Thursday, February 22, 2007


She had been stunned, at first, to see him standing there, uninvited, in her bedroom. She saw a glint of metal in his hand. Grabbing him by the wrist, she flung him across the room. Then she had recognized him: Dr. Kammerich.

Cowering against a wall, he told his former patient that he hadn't meant to hurt her, that he only came to see her. A syringe eight feet away said otherwise. She wanted to hurt him then, but something inside her, something that reminded her of Alex, kept her from lashing out.

He explained that he'd been checking up on her periodically throughout the years. He'd seen her secretly get well, and had even followed her to New City. "Why?" she asked. After years of simultaneously wanting and not wanting to confront the man who had molested her, the man who had taken her innocence, and yell at him, beat him, the only thing she could think to ask him was "why." Not "Why did you prey on a young girl's desire to feel less like a disfigured child and more like a beautiful woman?" She had wanted to be touched and adored, like most young people, so she had welcomed his advances, or tolerated them, at least. But she never felt adored. She felt used and confused. And even after years of sorting and resorting her thoughts and emotions on this subject, she could only think to ask him, "why?"

"Because I regret what I did to you the most." That apology, if one could call it that, sounded odd to Miranda. What else was there to regret? she thought. And who else? The doctor saw that the young woman was not satisfied with his answer. He explained, "I have 'enhanced' several people over the years, and, although you didn't turn out as poorly as some of the others, I saw you struggle to keep your changes a secret from everyone. Though you seem to have come out of your shell here in New City." He seemed to have more pride in his achievement than regret for his mistake.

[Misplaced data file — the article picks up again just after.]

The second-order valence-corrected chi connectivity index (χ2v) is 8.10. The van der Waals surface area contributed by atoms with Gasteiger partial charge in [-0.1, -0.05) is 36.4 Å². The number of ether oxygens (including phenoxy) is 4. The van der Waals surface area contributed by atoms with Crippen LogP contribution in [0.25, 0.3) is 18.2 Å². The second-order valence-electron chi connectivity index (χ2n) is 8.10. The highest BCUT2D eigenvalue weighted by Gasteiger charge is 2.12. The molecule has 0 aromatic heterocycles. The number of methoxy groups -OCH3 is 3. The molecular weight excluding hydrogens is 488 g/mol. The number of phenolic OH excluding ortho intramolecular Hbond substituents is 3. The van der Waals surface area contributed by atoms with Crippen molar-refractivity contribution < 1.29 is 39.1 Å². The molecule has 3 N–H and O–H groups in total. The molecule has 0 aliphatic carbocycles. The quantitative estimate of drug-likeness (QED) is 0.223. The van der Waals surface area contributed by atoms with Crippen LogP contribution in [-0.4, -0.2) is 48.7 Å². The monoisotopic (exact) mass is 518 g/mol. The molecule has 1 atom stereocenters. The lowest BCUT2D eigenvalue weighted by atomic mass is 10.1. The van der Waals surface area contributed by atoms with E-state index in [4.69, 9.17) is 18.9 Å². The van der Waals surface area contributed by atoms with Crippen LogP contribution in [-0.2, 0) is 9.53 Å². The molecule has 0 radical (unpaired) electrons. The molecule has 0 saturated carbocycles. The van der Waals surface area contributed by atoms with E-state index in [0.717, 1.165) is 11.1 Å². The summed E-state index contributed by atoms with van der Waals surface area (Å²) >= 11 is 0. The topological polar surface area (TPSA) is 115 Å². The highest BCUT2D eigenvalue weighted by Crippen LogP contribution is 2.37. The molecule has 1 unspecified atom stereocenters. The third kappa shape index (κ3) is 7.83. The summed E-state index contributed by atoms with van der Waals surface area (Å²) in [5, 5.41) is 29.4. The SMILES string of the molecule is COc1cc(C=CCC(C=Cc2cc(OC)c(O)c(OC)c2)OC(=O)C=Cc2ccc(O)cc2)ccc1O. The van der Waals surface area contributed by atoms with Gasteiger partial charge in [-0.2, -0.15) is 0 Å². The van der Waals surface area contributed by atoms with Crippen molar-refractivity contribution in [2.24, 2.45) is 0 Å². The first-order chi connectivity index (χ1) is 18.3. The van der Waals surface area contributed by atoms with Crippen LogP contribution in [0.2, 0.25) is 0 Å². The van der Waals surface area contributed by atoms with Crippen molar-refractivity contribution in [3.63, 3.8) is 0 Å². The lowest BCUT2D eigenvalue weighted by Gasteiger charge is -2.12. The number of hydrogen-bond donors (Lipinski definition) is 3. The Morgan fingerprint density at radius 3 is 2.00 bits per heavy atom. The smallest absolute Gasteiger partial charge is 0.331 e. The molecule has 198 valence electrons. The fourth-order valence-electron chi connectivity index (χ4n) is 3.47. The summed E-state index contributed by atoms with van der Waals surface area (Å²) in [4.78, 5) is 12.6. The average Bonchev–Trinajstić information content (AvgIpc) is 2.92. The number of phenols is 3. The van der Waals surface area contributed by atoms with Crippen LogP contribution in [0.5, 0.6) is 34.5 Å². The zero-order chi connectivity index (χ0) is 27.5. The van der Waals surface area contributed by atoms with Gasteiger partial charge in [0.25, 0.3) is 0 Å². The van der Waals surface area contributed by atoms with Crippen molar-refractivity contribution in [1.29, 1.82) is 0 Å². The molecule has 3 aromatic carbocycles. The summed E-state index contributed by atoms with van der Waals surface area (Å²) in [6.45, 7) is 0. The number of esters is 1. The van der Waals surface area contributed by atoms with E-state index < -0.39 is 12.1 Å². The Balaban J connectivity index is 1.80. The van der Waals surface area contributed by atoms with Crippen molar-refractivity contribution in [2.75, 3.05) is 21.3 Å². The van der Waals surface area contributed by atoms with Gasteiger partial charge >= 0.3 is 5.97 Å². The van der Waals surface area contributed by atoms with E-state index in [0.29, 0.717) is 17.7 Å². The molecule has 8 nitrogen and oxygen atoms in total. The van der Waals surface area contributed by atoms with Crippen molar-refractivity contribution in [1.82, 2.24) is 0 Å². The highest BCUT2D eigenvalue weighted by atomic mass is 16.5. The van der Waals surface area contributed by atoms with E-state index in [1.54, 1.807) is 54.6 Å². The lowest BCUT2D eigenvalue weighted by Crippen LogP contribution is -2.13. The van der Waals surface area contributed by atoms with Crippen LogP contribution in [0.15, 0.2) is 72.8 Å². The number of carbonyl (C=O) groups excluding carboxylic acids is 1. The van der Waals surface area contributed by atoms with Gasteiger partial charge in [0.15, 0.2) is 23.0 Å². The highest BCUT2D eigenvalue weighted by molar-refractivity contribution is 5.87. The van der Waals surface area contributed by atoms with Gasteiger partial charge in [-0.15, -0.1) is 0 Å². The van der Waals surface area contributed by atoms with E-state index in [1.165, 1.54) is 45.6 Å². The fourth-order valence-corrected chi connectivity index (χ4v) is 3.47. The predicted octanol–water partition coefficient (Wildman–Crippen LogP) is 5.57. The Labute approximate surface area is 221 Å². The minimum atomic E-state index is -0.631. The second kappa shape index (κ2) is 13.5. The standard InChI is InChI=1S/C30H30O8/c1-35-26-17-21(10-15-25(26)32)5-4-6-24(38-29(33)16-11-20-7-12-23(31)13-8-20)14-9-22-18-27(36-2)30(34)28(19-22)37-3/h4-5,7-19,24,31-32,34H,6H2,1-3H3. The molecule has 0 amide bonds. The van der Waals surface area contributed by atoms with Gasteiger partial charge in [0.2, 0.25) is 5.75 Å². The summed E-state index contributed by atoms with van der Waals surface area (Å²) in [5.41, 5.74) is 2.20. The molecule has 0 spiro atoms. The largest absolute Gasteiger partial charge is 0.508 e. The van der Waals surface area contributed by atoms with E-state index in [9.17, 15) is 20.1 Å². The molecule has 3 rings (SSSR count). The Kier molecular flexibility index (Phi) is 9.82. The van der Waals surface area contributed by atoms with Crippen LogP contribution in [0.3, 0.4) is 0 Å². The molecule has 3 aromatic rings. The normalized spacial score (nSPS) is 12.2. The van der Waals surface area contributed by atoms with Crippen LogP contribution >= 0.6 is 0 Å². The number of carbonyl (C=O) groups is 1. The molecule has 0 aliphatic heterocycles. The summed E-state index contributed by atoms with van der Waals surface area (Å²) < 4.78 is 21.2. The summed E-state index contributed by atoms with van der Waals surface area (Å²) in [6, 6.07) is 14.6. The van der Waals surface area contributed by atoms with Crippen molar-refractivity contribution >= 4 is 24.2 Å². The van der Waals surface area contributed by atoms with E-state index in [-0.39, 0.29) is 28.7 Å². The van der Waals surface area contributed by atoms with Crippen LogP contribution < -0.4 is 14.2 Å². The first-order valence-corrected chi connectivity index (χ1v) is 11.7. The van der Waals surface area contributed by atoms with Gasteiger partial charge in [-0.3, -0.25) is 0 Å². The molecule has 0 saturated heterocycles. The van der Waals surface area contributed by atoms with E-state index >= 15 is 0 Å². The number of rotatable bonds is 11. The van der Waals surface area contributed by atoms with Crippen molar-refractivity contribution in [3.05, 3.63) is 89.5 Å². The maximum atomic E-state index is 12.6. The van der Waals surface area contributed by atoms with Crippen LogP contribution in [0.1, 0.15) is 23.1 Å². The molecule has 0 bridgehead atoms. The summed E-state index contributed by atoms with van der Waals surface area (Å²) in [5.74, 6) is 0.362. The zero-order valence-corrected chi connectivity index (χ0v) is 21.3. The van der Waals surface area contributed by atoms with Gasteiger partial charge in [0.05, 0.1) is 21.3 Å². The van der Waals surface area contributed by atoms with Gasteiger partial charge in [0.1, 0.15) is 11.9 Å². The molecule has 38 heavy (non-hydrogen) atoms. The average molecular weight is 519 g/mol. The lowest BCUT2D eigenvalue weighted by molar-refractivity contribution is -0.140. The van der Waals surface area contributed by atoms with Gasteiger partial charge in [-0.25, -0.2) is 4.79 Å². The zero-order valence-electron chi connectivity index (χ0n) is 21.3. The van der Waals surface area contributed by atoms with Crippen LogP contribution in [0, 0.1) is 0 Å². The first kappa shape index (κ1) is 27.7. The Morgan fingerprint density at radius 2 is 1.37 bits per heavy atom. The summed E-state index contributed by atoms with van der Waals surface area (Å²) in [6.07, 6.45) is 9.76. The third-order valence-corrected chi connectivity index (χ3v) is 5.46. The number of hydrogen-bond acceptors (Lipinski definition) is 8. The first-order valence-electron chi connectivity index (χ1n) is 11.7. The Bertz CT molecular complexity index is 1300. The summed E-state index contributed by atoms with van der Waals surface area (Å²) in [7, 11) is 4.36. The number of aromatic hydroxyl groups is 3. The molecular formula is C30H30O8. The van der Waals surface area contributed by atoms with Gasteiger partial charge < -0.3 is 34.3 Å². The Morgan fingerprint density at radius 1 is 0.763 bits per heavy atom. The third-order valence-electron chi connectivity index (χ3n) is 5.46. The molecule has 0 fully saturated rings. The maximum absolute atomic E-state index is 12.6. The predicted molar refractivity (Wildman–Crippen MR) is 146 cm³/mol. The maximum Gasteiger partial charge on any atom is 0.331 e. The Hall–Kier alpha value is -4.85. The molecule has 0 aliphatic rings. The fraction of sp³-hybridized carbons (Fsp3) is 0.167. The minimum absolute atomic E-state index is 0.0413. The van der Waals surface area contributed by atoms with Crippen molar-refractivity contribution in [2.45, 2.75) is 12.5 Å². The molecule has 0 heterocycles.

"Wait, you mean the mistake you regret was ... curing me?" Miranda crossed her arms self-conciously.

The doctor realized his blunder immediately. "You have to understand, that wasn't you, really. I was in adoration of what I was going to accomplish with you, what you would become," he said, not knowing if the words were true or not. "It could have been anyone," he almost added, but thankfully censored himself.

Miranda had been waiting most of a decade to hear an apology or at least an explanation. That's it? she thought. Her rage bubbled inside her like lava. She wanted to spew epithets and curses at him and rain blows down on him. But again, something held her back, some fragile chain with links ready to snap barely restrained her. So, her anger came shooting out of her eyes and her mouth. She screamed, roared really, tiny fists clenched, thin neck straining. She took a step toward the man leaning up against the wall.

That's all it took to send him tripping over himself to get to the nearest door. By the time she had taken another step, he was plunging out of her bedroom door. After several more steps, she heard him paw at the door to her apartment frantically, open it, then scamper down the hallway. She slammed the door after him, then stomped back to her bedroom. She picked up the plastic syringe and crushed it. A clear, odorless liquid dripped down her hand.

The water poured over her shoulders, turning her pale skin red. Steam swirled about her small frame. Miranda covered her face with her hands and sank to the floor of the shower. Hot tears meandered through her fingers, mixing with the scalding water dripping down her face. Sobs wracked her body like convulsions, and she opened her mouth to let them out.

She was angry. Angry for not hurting someone who had injured her. Angry for wanting revenge. Angry for thinking she had to hide her wellness and angry for knowing she had to hide her strength. Angry for being so strong and yet so powerless. Angry at him for touching her. Angry at herself for having let him. Angry for wanting to be touched and held again, and to have it not remind her of being a frightened little girl.

1 comment:

  1. this brings up a question i have pondered for years: are true heroes more tortured than the villains they face? are they the same as the villains they face with the exception that the villains broke first and began their psychopathic careers? is being superhuman not being more than human, but being too human?


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